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In Nigeria, trapped between Islamist radicals and security forces


The armed men dragged Musa Muhammad out of his house and ordered him to lie face down on the ground. Then they grabbed his son. After asking his name, the men issued their judgment. “I heard three gunshots — pop, pop, pop,” Muhammad recalled, his voice trembling, his fingers in the shape of a pistol. “My son was dead, killed in front of me.”

His assailants were not the radical Islamists who have brutalized this town. They were government security forces sent to protect the residents.


In the epicenter of one of Africa's most violent religious extremist movements, civilians are caught in a guerrilla conflict that has shattered families and communal relationships. The Boko Haram, a homegrown group with suspected ties to al-Qaeda, is assassinating people nearly every day, targeting Christians, soldiers, police, even astrologers as it seeks to weaken the ­Western-allied government and install Islamic ­sharia law in this nation.


But the security forces have also carried out extrajudicial killings, imprisoned hundreds on flimsy grounds, looted and burned shops and houses, according to victims, local officials and human rights activists.


“We are trapped in between the Boko Haram and the security forces,” said Hauwa Yerima, a human rights activist. “Life has become so difficult for us in Maiduguri.”


She and Muhammad asked that their grandfathers’ last names be used instead of their surnames because they feared reprisals by the military or police. People here often have multiple surnames.


Lt. Col. Sagir Musa, a spokesman for the security units, which are known as the Joint Military Task Force or JTF, denied the allegations. He said that soldiers follow appropriate rules of engagement and that there “has not been any established case of extrajudicial killings, illegal detentions or harassment by the JTF forces.”


This sprawling northeastern town is the birthplace and stronghold of the Boko Haram. From here, what began as a nonviolent Islamist uprising fueled by poverty, inequality and government corruption in 2002 has grown into a shadowy insurgency that U.S. and Western officials say has increasing connections to ­al-Qaeda affiliates. The militia has also sought to exploit long-standing tensions between Muslims and Christians in the northern part of this oil-rich nation of 160 million.


But as Boko Haram becomes more lethal, the actions by the security forces could harm their efforts to gather vital intelligence to thwart the extremists, local officials said. The group has no shortage of supporters here, even as their attacks have intensified in recent months.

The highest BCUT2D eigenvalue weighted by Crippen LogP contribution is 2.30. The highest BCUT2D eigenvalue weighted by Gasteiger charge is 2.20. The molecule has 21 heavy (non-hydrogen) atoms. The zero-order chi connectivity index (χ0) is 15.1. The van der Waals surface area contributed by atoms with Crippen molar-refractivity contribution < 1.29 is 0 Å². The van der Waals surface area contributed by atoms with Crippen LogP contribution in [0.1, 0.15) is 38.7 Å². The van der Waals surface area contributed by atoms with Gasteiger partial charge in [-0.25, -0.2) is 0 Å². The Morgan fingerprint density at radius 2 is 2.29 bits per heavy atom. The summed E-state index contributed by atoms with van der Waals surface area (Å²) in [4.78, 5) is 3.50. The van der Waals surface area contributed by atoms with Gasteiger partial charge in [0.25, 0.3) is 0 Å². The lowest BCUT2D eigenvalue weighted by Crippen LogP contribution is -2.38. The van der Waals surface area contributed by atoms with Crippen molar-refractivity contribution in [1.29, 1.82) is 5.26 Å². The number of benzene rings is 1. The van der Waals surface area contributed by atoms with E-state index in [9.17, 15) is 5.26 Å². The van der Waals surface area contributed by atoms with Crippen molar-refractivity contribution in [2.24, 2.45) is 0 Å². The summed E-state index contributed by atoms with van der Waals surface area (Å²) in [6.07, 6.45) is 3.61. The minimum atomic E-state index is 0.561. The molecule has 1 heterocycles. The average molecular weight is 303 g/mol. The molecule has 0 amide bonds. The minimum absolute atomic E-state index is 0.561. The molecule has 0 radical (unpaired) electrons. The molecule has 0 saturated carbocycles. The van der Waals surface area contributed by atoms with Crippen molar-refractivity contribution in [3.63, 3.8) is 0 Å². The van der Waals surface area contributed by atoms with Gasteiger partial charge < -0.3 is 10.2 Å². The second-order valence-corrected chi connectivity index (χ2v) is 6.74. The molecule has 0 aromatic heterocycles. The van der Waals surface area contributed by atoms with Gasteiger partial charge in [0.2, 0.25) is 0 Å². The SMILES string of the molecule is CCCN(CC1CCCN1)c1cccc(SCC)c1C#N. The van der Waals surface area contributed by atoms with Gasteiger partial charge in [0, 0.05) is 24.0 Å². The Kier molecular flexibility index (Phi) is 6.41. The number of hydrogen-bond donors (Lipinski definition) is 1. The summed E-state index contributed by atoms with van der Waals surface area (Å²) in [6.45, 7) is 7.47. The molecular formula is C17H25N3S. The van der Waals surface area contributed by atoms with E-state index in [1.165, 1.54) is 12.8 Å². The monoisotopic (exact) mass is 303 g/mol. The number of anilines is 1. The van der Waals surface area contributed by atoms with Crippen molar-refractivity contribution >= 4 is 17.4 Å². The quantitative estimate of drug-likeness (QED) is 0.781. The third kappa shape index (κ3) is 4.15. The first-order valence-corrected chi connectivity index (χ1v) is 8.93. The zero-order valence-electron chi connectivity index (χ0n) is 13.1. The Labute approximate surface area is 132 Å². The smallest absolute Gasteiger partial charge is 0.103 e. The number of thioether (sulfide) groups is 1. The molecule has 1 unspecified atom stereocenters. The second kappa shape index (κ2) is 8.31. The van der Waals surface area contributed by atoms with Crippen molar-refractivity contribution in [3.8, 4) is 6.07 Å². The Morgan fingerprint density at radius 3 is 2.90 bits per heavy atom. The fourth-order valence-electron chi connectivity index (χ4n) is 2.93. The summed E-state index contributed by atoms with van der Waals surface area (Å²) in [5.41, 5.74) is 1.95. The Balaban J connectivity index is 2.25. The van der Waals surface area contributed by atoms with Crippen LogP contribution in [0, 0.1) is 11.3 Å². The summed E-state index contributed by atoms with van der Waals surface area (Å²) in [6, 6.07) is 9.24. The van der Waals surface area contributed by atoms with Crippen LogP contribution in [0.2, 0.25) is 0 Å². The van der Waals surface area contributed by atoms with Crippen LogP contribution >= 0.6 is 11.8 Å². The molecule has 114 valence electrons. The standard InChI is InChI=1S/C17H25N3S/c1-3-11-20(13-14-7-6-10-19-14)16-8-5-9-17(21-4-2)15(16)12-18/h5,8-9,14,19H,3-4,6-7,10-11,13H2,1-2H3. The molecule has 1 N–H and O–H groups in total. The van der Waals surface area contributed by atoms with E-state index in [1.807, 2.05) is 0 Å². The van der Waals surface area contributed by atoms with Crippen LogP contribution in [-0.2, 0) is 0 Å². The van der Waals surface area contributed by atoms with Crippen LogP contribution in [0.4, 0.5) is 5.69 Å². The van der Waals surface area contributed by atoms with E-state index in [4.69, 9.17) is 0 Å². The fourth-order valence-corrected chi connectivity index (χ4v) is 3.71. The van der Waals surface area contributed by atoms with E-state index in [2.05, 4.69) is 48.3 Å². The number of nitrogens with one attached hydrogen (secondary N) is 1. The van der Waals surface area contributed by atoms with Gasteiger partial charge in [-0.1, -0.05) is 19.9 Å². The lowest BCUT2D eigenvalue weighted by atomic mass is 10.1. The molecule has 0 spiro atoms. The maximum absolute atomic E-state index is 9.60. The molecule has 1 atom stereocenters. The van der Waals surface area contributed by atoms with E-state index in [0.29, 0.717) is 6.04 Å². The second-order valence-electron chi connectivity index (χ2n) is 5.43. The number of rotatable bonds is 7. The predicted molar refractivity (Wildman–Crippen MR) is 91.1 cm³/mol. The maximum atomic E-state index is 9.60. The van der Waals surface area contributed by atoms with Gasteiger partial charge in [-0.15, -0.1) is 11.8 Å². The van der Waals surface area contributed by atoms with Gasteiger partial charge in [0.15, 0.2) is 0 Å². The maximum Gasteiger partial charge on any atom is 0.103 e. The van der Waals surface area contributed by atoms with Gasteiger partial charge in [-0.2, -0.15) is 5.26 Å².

“In a guerrilla war, you need the help of the local population. But the security forces are alienating the people,” said Muhammad Abdullahi, the provincial director of religious affairs. “They are making their jobs more difficult for themselves.”


Two days earlier, a soldier shot and injured one of Abdullahi’s co-workers in the abdomen as he approached a checkpoint.


On that fall afternoon in Musa Muhammad’s neighborhood, Boko Haram militants ambushed and killed two soldiers on a nearby street. The security forces flooded in, rounding up youths, searching houses and firing guns in the air. They accused residents of being Boko Haram loyalists and harboring members. After the soldiers allowed Muhammad to stand up, he saw several bodies lying near a wall, he recalled.


The corpse of his 29-year-old son, who owned a small store, had been thrown on top.


Following a government crackdown in 2009, Boko Haram clashed with security forces in Maiduguri, attacking police stations. That same year, its leader, Mohammed Yusuf, was killed while in police custody, cementing the metamorphosis into a violent movement. Since 2010, the extremists have bombed churches, mosques, banks, government and U.N. buildings, and even schools, killing more than 1,500 people.



The nature of violence

The militia’s ambitions and brutality appear to be growing. Boko Haram, whose name roughly means “Western education is a sin,” killed more than 815 people in the first nine months of 2012, more than 2010 and 2011 combined, according to Human Rights Watch. The latest victims died Friday, when suspected militants attacked a village near here, killing at least 15 people, including women and children, slitting many of their throats.


Once focused on northeastern Nigeria, the group has widened its attacks across the north. Suicide bombings, a rarity in West Africa, have become more common. Among its new targets are cellphone towers and mobile phone company offices, which the militia accuses of aiding government security agencies monitoring its members.


The group also appears to be seeking a bigger role in global jihad. Last month, its leader, Abubakar Shekau, in a propaganda video shown on extremist Web sites, expressed solidarity with al-Qaeda and its affiliates and threatened the United States, which in June placed him on its list of global terrorists.